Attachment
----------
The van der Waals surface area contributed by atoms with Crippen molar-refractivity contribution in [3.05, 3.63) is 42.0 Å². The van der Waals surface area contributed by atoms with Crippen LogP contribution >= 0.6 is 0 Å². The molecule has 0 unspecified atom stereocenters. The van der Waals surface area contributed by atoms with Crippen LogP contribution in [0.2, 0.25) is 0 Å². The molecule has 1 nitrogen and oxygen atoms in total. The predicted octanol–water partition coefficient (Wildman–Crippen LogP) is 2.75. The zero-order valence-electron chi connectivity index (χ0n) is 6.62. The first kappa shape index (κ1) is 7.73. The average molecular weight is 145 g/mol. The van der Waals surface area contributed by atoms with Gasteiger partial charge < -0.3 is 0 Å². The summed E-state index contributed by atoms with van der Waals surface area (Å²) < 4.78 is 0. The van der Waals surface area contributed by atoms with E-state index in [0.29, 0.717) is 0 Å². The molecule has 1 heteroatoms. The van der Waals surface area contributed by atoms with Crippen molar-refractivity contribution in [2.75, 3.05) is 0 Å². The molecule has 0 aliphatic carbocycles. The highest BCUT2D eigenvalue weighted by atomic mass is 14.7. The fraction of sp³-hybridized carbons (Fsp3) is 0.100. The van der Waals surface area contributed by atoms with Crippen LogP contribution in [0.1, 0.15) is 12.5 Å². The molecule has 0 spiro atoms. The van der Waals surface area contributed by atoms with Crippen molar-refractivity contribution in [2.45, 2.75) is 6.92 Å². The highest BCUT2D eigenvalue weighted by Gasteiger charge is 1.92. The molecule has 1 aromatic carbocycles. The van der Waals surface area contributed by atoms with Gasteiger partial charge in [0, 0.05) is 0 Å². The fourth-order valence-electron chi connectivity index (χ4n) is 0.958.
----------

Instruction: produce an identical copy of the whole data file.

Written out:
The van der Waals surface area contributed by atoms with Crippen molar-refractivity contribution in [3.05, 3.63) is 42.0 Å². The van der Waals surface area contributed by atoms with Crippen LogP contribution >= 0.6 is 0 Å². The molecule has 0 unspecified atom stereocenters. The van der Waals surface area contributed by atoms with Crippen LogP contribution in [0.2, 0.25) is 0 Å². The molecule has 1 nitrogen and oxygen atoms in total. The predicted octanol–water partition coefficient (Wildman–Crippen LogP) is 2.75. The zero-order valence-electron chi connectivity index (χ0n) is 6.62. The first kappa shape index (κ1) is 7.73. The average molecular weight is 145 g/mol. The van der Waals surface area contributed by atoms with Gasteiger partial charge < -0.3 is 0 Å². The summed E-state index contributed by atoms with van der Waals surface area (Å²) < 4.78 is 0. The van der Waals surface area contributed by atoms with E-state index in [0.29, 0.717) is 0 Å². The molecule has 1 heteroatoms. The van der Waals surface area contributed by atoms with Crippen molar-refractivity contribution in [2.75, 3.05) is 0 Å². The molecule has 0 aliphatic carbocycles. The highest BCUT2D eigenvalue weighted by atomic mass is 14.7. The fraction of sp³-hybridized carbons (Fsp3) is 0.100. The van der Waals surface area contributed by atoms with Crippen LogP contribution in [0.1, 0.15) is 12.5 Å². The molecule has 0 spiro atoms. The van der Waals surface area contributed by atoms with Crippen molar-refractivity contribution in [2.45, 2.75) is 6.92 Å². The highest BCUT2D eigenvalue weighted by Gasteiger charge is 1.92. The molecule has 1 aromatic carbocycles. The van der Waals surface area contributed by atoms with Gasteiger partial charge in [0, 0.05) is 0 Å². The fourth-order valence-electron chi connectivity index (χ4n) is 0.958.